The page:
PreK - 2
15 minutes or fewer
English Language Arts
In “Can Our Eyes Fool Our Taste Buds?,” children’s poet April Halprin Wayland summarizes a fun experiment in taste perception where people were quizzed after drinking red and green drinks that happened to be just apple juice dyed red or green. Here is Wayland’s poem, one of 200+ poems in The Poetry Friday Anthology for Science, edited by Sylvia Vardell and Janet Wong.
Note: This poem was inspired by a psychology experiment that used apple juice and red and green food coloring to examine whether people’s perceptions of taste are influenced by their sight. Check it out here!
Take 5 Mini-Lesson
Here is a Take 5 Mini-Lesson that makes it quick and easy to share the poem!
- As you read the poem aloud, hold up a glass, cup, or mug containing water or other beverage; this is your “poetry prop.” Pause dramatically after the line, Guess what?
- When you read this poem aloud again, coach students to read the one-line second stanza (Guess what?) while you read the rest.
- For discussion: Have you ever been surprised by something that didn’t taste the way you expected it to?
- If possible, try conducting the experiment outlined in this poem. Fill two glasses with apple juice, and color one with red food coloring and the other with green food coloring. Invite another adult (teacher, parent, or staff member) to try the two drinks and choose a favorite (if they can), and explain why they chose it.
- For another poem about investigations involving food coloring, revisit “Capillary Action,” by Joy Acey (Kindergarten, Week 6, page 34).
Step It Up!
If time allows, extend the Take 5 Mini-Lesson with the following activities:
Guess the Meaning
After reading the poem “Can Our Eyes Fool Our Taste Buds?,” identify any unfamiliar words and phrases such as “taste buds,” “prefer,” and “in their heads,” and discuss their possible meanings, given the context of the sentences.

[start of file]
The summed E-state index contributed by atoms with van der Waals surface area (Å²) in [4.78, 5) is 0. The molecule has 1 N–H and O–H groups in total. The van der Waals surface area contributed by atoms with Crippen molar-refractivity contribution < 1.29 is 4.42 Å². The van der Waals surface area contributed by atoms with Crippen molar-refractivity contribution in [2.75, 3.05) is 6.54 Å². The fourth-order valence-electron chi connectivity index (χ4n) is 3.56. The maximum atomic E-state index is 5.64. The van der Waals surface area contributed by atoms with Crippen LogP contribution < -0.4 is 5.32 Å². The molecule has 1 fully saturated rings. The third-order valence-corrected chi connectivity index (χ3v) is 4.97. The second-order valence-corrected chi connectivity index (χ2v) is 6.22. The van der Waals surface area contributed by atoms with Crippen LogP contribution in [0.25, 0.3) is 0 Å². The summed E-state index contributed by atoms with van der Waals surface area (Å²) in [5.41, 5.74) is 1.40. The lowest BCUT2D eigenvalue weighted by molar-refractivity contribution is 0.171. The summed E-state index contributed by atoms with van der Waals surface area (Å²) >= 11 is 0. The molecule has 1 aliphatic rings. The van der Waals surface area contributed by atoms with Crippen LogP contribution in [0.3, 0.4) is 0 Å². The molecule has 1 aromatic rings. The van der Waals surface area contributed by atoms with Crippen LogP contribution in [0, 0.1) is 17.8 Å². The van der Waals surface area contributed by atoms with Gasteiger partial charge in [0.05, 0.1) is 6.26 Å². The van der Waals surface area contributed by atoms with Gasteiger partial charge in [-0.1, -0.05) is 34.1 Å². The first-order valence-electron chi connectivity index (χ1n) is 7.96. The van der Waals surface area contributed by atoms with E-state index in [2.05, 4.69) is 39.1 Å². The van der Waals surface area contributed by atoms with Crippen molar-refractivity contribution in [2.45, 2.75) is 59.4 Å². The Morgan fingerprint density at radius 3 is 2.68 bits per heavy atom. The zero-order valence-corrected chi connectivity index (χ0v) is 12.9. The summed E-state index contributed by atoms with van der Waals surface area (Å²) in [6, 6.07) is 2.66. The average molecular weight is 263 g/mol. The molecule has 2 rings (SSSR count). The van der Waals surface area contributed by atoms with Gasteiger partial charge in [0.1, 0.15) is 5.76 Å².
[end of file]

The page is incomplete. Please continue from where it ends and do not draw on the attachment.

Be the Engineer
If you were an engineer at a company that made cough syrup, what choices would you make when creating a new medicine?
Additional Literacy + Science Resources
The Poetry Friday Anthology for Science: Poems for the School Year Integrating Science, Reading, and Language Arts (K-5 Teacher/Librarian Edition) by Sylvia Vardell and Janet Wong (Pomelo Books, 2014). Each of the 218 poems in this book comes with a Take 5 Mini-Lesson that suggests ways to teach the poem.
The Poetry of Science: The Poetry Friday Anthology for Science for KIDS by Sylvia Vardell and Janet Wong (Pomelo Books, 2015). This illustrated children’s edition contains the 218 poems in The Poetry Friday Anthology for Science (K-5 Teacher/Librarian Edition) plus 30 additional Bonus Poems.
Vardell, S. M. and Wong, J. (2015). The symbiosis of science and poetry. Children and Libraries. Spring, 13, (1), 15-18.
Vardell, S. M. and Wong, J. (2014). Observe, explain, connect. Science and Children. 51, (8), April/May, 31-35.
Next Generation Science Standards
2-PS1-1: Plan and conduct an investigation to describe and classify different kinds of materials by their observable properties. [Observations could include color . . . Patterns could include the similar properties that different materials share.]
K-2-ETS1-3: Analyze data from tests of two objects designed to solve the same problem to compare the strengths and weaknesses of how each performs.
Common Core State Standards – English Language Arts
CCSS.ELA-Literacy.W.K.8: With guidance and support from adults, recall information from experiences or gather information from provided sources to answer a question.
CCSS.ELA-Literacy.W.2.7: Participate in shared research and writing projects (e.g., read a number of books on a single topic to produce a report; record science observations).
CCSS.ELA-Literacy.L.1.4.A: Use sentence-level context as a clue to the meaning of a word or phrase
Meet the Writer/About Pomelo Books
Sylvia Vardell and Janet Wong are the creative forces behind Pomelo Books and The Poetry Friday Anthology® series, launched in 2012 and adopted by hundreds of school districts nationwide.
Sylvia Vardell is Professor in the School of Library and Information Studies at Texas Woman’s University. She has published extensively, including five books on literature for children and over 100 journal articles. Her current work focuses on poetry for children, including a regular blog, PoetryforChildren. She is also the regular “Everyday Poetry” columnist for ALA’s BookLinks magazine and the 2014 recipient of the ALA Scholastic Library Publishing Award.
Janet Wong is a graduate of Yale Law School and former lawyer who switched careers and became a children’s poet. Her dramatic career change has been featured on The Oprah Winfrey Show, CNN’s Paula Zahn Show, and Radical Sabbatical. She is the author of 30 books for children and teens on a wide variety of subjects, including writing and revision, creative recycling, diversity, and chess.